Jared Lee Loughner pleaded guilty Tuesday to 19 counts involving a 2011 shooting in Tucson, Ariz., that left six dead and 13 others, including then-Rep. Gabrielle Giffords, wounded. As part of the deal, Loughner will receive a sentence of life without parole. Victims' families have been spared the rigors of a trial, and prosecutors can be sure that Loughner will never again endanger the general public. Thank the federal death penalty, which applied because Loughner shot people at a federally protected political event.
Whenever a name Republican says something stupid or indefensible or arguably both, for the next three days folks will open a conversation by asking me (the only Republican they know) what I think about the latest GOP gaffe.
State Sen. Mark Leno wants California to recognize that a child can have "more than two legal parents." So he wrote a bill, SB 1476, which, he argues, wouldn't change the definition of a parent - for example, live-in lovers would not qualify - but would allow family court to recognize more than two parents only "when it is required to be in the best interest of the child." He stresses that if the bill becomes law, "none of our sponsors or supporters believe that this authority will be used very often."
The Field Poll is rarely wrong in gauging public sentiment. Its final reading prior to a major election almost never deviates more than 4 percent or 5 percent from the final vote.
Two weeks ago, Dan Cathy, CEO of Chick-fil-A, an Atlanta company famous for its juicy chicken sandwiches, appeared on "The Ken Coleman Show" to air his biblical belief that those who champion same-sex marriage are risking divine retribution upon us all.
One of the juiciest ironies of Tampa's newly-minted law to suppress protest at the upcoming Republican National Convention is that it bans the carrying of water pistols by protesters. However, thanks to Florida's nutty right-wing governor, anyone with a concealed-weapon permit is free to tote an actual bullet-firing pistol! Apparently, the authorities really do consider blood to be thicker than water.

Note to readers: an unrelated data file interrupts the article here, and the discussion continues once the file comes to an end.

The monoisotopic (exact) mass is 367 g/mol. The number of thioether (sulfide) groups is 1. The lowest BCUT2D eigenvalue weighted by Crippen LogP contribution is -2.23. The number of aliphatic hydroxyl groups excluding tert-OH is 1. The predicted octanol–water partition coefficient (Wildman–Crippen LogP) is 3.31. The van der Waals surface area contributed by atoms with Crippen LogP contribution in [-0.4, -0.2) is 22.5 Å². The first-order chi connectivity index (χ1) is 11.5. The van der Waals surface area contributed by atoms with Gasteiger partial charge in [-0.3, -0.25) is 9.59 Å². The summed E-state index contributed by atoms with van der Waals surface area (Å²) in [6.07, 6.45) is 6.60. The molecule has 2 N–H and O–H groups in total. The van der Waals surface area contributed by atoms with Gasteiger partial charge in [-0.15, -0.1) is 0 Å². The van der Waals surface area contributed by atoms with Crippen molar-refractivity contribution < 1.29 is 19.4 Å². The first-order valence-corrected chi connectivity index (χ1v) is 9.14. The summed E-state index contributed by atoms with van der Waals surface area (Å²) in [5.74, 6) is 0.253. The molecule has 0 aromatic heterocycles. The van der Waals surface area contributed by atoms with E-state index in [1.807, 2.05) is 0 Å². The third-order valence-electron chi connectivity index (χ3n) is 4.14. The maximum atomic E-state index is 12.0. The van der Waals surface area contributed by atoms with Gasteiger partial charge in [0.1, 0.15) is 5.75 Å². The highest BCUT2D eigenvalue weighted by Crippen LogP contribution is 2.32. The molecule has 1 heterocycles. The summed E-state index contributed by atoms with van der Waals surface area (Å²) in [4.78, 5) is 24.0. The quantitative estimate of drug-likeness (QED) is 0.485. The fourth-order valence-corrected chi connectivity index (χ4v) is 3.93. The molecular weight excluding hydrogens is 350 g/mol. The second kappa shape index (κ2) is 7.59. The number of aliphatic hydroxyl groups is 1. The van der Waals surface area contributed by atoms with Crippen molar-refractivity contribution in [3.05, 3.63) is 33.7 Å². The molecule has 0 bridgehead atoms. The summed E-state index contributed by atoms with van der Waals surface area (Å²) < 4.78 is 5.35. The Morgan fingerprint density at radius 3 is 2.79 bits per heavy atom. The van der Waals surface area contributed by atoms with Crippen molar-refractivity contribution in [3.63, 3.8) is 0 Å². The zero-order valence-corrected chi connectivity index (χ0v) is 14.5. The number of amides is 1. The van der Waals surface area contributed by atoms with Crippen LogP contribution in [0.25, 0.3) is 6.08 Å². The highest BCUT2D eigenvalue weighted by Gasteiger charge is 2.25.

Chick-fil-A President and COO Dan Cathy faces a consumer protest for expressing his opposition to same-sex marriage. Fair enough. Offended, the Democratic mayors of Boston, Chicago and San Francisco threatened to prevent the Georgia-based fast-food company from operating in their cities!
A combination of computerized tracking and public pressure have joined to make reporting of school dropouts in California the best in America, but those reports are still not good enough.
Get ready, America, for here comes "the next latest and greatest thing in aviation." Wow, what could it be? Maybe the airlines are going to drop all of their ridiculous ripoff fees. That'd be great!
Mitt Romney might have thought it was eminently sensible in an NBC interview in London to repeat exactly what the TV networks had already reported on security at the London Olympics, namely, that there was room for concern.
It doesn't matter who wins in November; Bill Clinton will end this year on top.
Does anybody remember, back in the depths of the recession of 1981-82, how President Ronald Reagan kept his chin up and exhorted American businesses to work hard and produce an economic recovery?
For all of the gun lovers, feel free to go buy your Glock, shotgun, hunting rifle, .22 pistol, .357 magnum or any of the other guns at your disposal, but you do not need an AK-47.
California's death penalty has been in limbo since 2006, when a federal judge stayed the execution of Michael Morales, who was sentenced to death for the brutal 1981 murder and rape of 17-year-old Terri Winchell. The judge was fearful lest the state's three-drug lethal injection protocol would cause Morales undue pain. Since then, a number of states have switched to a one-drug protocol. Why hasn't California? The answer could be that Gov. Jerry Brown and Attorney General Kamala Harris don't want the death penalty to work.